1959 July 10 - . 01:01 GMT - . Launch Site: Cape Canaveral. Launch Complex: Cape Canaveral LC26B. LV Family: Jupiter. Launch Vehicle: Jupiter. LV Configuration: Jupiter IRBM AM-15.
  • Research and development test / ionosphere mission - . Nation: USA. Agency: USAF; NASA Huntsville. Apogee: 500 km (310 mi). Fired from AMR at 2001 hours EST to test missile accuracy. All primary and secondary missions were successfully accomplished and impact was well within 1 nm of the pre-selected point, approximately 1,302 nm downrange -- a miss distance of only 0.48 nm short and 0.09 nm to the right.

1959 August 15 - . 00:31 GMT - . Launch Site: Cape Canaveral. Launch Complex: Cape Canaveral LC26B. LV Family: Jupiter. Launch Vehicle: Juno II. LV Configuration: Juno II AM-19B. FAILURE: First stage shut down too early; no attitude control for upper stages.. Failed Stage: 1.
  • Beacon 2 - . Mass: 5.00 kg (11.00 lb). Nation: USA. Agency: USN. Class: Technology. Type: Navigation technology satellite. Spacecraft: Beacon 1. Decay Date: 1959-08-14 . COSPAR: F590815A.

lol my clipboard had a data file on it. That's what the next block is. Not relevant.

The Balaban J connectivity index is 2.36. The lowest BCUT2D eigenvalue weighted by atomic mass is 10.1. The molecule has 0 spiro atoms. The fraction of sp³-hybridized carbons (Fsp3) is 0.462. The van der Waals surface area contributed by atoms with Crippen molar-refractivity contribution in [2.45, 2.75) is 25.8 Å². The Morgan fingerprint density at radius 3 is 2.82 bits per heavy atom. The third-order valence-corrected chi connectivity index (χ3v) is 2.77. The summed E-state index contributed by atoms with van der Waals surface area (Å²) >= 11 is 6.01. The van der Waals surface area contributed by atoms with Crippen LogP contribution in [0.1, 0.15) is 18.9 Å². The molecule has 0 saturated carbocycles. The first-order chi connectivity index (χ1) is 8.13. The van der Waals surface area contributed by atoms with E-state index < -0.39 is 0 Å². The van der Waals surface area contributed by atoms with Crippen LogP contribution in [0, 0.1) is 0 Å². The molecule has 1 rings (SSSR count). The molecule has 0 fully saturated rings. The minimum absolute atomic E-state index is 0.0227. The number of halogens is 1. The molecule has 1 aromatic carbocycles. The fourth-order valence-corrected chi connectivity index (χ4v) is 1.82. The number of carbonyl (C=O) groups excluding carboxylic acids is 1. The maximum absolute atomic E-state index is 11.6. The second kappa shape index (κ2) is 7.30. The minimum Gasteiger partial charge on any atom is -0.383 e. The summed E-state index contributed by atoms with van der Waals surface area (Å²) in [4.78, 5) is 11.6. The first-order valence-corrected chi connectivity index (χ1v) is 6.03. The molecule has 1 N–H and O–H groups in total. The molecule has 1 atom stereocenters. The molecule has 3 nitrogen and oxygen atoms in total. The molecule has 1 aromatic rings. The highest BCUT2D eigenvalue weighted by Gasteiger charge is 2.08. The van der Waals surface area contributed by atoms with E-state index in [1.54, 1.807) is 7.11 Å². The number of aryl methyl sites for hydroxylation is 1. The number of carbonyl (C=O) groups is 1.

1959 September 15 - . 21:45 GMT - . Launch Site: Cape Canaveral. Launch Complex: Cape Canaveral LC26B. LV Family: Jupiter. Launch Vehicle: Jupiter. LV Configuration: Jupiter IRBM AM-23. FAILURE: The flight was erratic at lift-off and the missile destroyed itself after 13 seconds, just before command destruct. Failure of a silver soldered connection joint to the pressure sphere caused destruction of the missile.. Failed Stage: G.
  • Bioflight 3 Biological mission - . Nation: USA. Agency: USAF; NASA Huntsville. Apogee: 500 km (310 mi). Summary: Scheduled for launch at 0430 hours EST, was fired from AMR at 1645 hours EST. The nose cane housed several NASA biological specimens, including 14 mice..